New Artwork Honors Pittsburgh's Legacies Of Jazz And Steel

Aug 29, 2018

Many first-time visitors to Pittsburgh know of its history of steelmaking. A few are familiar with its legacy in jazz. But probably only Postcommodity would blend the two like the art collective is doing for the 2018 Carnegie International.

The 57th Carnegie International opens Oct. 13 at the Carnegie Museum of Art.

Postcommodity’s contribution to this huge group show at the Carnegie Museum of Art is titled Through Smoke and Tangled Waters, We Carried Fire Home. It was the first work to be installed for this incarnation of the venerable International, which will host new works by dozens of artists from around the world. It’s also surely the largest.

The materials, according to museum staff, included six cubic yards of crushed, recycled bottle glass; five tons of anthracite stove coal, and three flatbed trucks’ worth of rusting steel collected at the Carrie Blast Furnaces, the National Historic Landmark in Rankin.

Some might call it debris, but these are the ingredients of Postcommodity’s sprawling work in the museum’s iconic Hall of Sculpture. It’s usually a pristine space, with its marble cladding and classical statuary lining the mezzanine and overlooking a big open floor. Through Smoke and Tangled Waters occupies that floor – roughly the size of a tennis court – with a sort of sand painting. And it’s an installation that will be activated in a unique – and musical – way.

The installation was completed in July by Postcommodity’s members – Raven Chacon, Crístobal Martínez and Kade L. Twist – working side-by-side with museum staff. The deep-black lumps of coal were arranged by hand alongside the crushed glass, white as sugar. It was all laid out 2 to 3 inches deep into patterns suggesting Pittsburgh’s landscape, with its rivers, and the mounds of dusty-orange scrap metal, ladders and old tools stacked to resemble hills.

Martínez said it was important to include real artifacts from the Carrie Furnaces, which employed generations of steelworkers.

“There’s a certain spirit of place that’s embedded in these tools because these were handled by workers. And so their memories are embedded, are part of the DNA of these tools,” Martínez said. “And so it’s bringing the spirit of the people into the museum so that we can remember.” 

Coal, of course, is crucial in the making of steel; Pittsburgh was once also a center of the glass industry.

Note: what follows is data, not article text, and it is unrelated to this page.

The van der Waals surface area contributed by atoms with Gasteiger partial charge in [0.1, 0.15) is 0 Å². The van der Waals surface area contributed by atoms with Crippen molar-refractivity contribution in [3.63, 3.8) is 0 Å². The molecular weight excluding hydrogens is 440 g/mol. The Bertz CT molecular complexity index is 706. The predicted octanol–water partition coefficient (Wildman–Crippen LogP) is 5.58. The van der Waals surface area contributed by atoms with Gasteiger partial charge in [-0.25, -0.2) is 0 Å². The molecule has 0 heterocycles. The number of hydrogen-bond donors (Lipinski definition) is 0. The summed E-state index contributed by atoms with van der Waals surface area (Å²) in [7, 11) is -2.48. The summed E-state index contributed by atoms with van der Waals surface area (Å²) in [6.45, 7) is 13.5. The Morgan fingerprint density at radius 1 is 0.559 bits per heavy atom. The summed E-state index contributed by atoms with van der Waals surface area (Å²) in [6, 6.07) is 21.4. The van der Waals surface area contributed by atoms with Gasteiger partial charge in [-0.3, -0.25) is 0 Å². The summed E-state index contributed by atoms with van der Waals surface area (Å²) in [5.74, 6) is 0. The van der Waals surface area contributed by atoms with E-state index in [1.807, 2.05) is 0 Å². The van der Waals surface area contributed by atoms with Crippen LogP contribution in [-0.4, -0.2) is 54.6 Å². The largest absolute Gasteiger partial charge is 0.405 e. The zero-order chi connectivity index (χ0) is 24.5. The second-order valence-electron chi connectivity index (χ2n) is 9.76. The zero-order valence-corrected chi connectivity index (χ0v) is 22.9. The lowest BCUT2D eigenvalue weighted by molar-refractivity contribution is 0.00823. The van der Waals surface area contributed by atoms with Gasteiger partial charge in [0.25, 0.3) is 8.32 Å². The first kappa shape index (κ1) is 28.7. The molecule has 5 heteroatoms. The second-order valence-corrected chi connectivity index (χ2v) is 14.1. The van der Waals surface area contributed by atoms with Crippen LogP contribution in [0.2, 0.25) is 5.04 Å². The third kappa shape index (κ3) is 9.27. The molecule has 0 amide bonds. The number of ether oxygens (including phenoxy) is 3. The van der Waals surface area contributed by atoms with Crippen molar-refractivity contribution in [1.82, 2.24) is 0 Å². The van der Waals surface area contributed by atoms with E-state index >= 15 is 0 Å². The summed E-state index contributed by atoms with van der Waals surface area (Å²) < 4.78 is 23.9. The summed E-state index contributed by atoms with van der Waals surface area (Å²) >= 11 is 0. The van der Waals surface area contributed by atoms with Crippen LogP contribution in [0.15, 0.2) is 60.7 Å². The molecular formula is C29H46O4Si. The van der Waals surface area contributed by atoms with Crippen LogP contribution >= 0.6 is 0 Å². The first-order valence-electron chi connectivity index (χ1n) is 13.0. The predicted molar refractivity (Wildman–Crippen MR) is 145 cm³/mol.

Postcommodity is known nationally for large-scale works that make big statements. Its piece titled Repellent Eye consisted of a two-mile-long row of huge, tethered balloons, each with a gigantic eye painted on it. The row of balloons bisected the fence between a town in Arizona and another in Mexico, raising questions about borders and immigration.

“We’re not so much interested in the categories, for example, this town versus that town, but more metaphorically speaking, the river that connects those towns, and that’s sort of where our art is situated,” said Martínez.

All three members of Postcommodity are Native American, and the sand painting derives from those cultural traditions. All three live in California or the American Southwest.

The collective’s approach appealed to Carnegie International curator Ingrid Shaffner, who brought the group to town to make a new work. “They’re an indigenous collective, and their work asks us to consider the world through an indigenous lens," she said.

No one in Postcommodity had previously visited Pittsburgh, so the members began exploring local history. To learn about steel, they connected with Ron Baraff, of Rivers of Steel Heritage Corporation, which oversees the Carrie Furnaces. Their guides on jazz included James Johnson, an ethnomusicologist and head of the Afro-American Music Institute, in Homewood.

“Probably because I’m a spiritual musician and so are they -- they were spiritual people and those spirits probably connected us some type of way,” said Johnson.

Large as it is, Through Smoke and Tangled Waters isn’t just an installation work. It’s also what Kade L. Twist calls “a graphic score for solo jazz performance.”

Four days a week during the six-month exhibit, a local musician will interpret Through Smoke and Tangled Waters as if it were a musical score, and play it solo, on instruments including trombone, saxophone and trumpet. When the music is live, the doors between the Hall of Sculpture and the rest of the museum complex will be opened, to let the score permeate the building.

Johnson is among those helping to recruit the musicians for this task; at press time, none had been announced.

The idea is to celebrate Pittsburgh’s history of jazz and steel, and most especially the struggles of the African Americans who fought to join unions and find work in the mills, even while other African Americans here – Earl “Fatha” Hines, Billy Eckstine, Billy Strayhorn, Errol Garner, Ahmad Jamal, Mary Lou Williams – were helping push the music to new heights. But talk to Postcommodity’s members about Through Smoke and Tangled Waters, and you’ll also hear references to the Underground Railroad, the industrialization of America, the Great Migration of African Americans to the North, and even quilting and topographical maps.

“There’s a spirit in the music that is profoundly linked to this geography, this landscape, and the perception of self and the perception of labor and value and self-determination,” said Twist. “But more specifically the tactics of the black community to overcome everything, all the cards stacked against them, and to do it with class and dignity and power and generosity.”

And it’s the sounds drifting through the museum’s halls and galleries that will make the work complete, said Martínez.

“I think the people who really teach us the meaning of this piece are going to be the jazz musicians themselves,” he said.